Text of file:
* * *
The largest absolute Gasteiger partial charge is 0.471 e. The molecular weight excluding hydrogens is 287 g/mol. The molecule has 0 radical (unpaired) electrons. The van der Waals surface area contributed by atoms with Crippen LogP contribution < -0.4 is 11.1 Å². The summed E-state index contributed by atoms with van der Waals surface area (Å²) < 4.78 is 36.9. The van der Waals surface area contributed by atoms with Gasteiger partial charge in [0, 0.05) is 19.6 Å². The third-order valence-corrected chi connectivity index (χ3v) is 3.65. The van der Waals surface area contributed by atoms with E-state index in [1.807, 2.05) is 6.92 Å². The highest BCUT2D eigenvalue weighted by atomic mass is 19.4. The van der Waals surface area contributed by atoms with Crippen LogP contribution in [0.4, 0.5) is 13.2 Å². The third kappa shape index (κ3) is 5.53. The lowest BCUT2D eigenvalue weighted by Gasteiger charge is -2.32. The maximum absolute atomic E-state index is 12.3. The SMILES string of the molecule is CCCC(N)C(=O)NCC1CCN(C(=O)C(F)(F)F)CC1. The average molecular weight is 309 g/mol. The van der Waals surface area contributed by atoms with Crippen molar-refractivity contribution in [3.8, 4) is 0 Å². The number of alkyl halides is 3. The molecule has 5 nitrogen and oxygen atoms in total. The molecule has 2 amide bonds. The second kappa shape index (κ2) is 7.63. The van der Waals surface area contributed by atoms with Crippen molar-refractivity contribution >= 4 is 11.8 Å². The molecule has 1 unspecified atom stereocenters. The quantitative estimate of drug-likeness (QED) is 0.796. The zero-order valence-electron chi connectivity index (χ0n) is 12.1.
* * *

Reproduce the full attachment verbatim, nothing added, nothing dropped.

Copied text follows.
The largest absolute Gasteiger partial charge is 0.471 e. The molecular weight excluding hydrogens is 287 g/mol. The molecule has 0 radical (unpaired) electrons. The van der Waals surface area contributed by atoms with Crippen LogP contribution < -0.4 is 11.1 Å². The summed E-state index contributed by atoms with van der Waals surface area (Å²) < 4.78 is 36.9. The van der Waals surface area contributed by atoms with Gasteiger partial charge in [0, 0.05) is 19.6 Å². The third-order valence-corrected chi connectivity index (χ3v) is 3.65. The van der Waals surface area contributed by atoms with E-state index in [1.807, 2.05) is 6.92 Å². The highest BCUT2D eigenvalue weighted by atomic mass is 19.4. The van der Waals surface area contributed by atoms with Crippen LogP contribution in [0.4, 0.5) is 13.2 Å². The third kappa shape index (κ3) is 5.53. The lowest BCUT2D eigenvalue weighted by Gasteiger charge is -2.32. The maximum absolute atomic E-state index is 12.3. The SMILES string of the molecule is CCCC(N)C(=O)NCC1CCN(C(=O)C(F)(F)F)CC1. The average molecular weight is 309 g/mol. The van der Waals surface area contributed by atoms with Crippen molar-refractivity contribution in [3.8, 4) is 0 Å². The number of alkyl halides is 3. The molecule has 5 nitrogen and oxygen atoms in total. The molecule has 2 amide bonds. The second kappa shape index (κ2) is 7.63. The van der Waals surface area contributed by atoms with Crippen molar-refractivity contribution >= 4 is 11.8 Å². The molecule has 1 unspecified atom stereocenters. The quantitative estimate of drug-likeness (QED) is 0.796. The zero-order valence-electron chi connectivity index (χ0n) is 12.1.